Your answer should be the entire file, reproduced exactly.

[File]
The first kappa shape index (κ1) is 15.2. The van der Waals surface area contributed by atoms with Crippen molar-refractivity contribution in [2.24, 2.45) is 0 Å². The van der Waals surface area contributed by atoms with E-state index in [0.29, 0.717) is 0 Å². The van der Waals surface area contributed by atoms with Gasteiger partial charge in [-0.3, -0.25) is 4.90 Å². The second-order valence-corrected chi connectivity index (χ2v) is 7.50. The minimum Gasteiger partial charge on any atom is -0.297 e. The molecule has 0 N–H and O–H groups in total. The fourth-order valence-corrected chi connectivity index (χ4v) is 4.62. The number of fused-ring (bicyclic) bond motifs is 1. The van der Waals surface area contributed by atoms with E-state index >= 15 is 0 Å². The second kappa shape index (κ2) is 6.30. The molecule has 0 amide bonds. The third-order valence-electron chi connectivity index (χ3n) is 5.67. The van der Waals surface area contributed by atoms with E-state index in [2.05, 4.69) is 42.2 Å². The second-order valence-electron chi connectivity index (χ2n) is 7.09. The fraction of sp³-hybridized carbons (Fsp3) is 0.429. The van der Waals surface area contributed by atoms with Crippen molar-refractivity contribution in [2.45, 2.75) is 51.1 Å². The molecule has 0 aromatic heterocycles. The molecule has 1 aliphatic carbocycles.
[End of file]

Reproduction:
The first kappa shape index (κ1) is 15.2. The van der Waals surface area contributed by atoms with Crippen molar-refractivity contribution in [2.24, 2.45) is 0 Å². The van der Waals surface area contributed by atoms with E-state index in [0.29, 0.717) is 0 Å². The van der Waals surface area contributed by atoms with Gasteiger partial charge in [-0.3, -0.25) is 4.90 Å². The second-order valence-corrected chi connectivity index (χ2v) is 7.50. The minimum Gasteiger partial charge on any atom is -0.297 e. The molecule has 0 N–H and O–H groups in total. The fourth-order valence-corrected chi connectivity index (χ4v) is 4.62. The number of fused-ring (bicyclic) bond motifs is 1. The van der Waals surface area contributed by atoms with E-state index >= 15 is 0 Å². The second kappa shape index (κ2) is 6.30. The molecule has 0 amide bonds. The third-order valence-electron chi connectivity index (χ3n) is 5.67. The van der Waals surface area contributed by atoms with E-state index in [2.05, 4.69) is 42.2 Å². The second-order valence-electron chi connectivity index (χ2n) is 7.09. The fraction of sp³-hybridized carbons (Fsp3) is 0.429. The van der Waals surface area contributed by atoms with Crippen molar-refractivity contribution in [2.45, 2.75) is 51.1 Å². The molecule has 0 aromatic heterocycles. The molecule has 1 aliphatic carbocycles.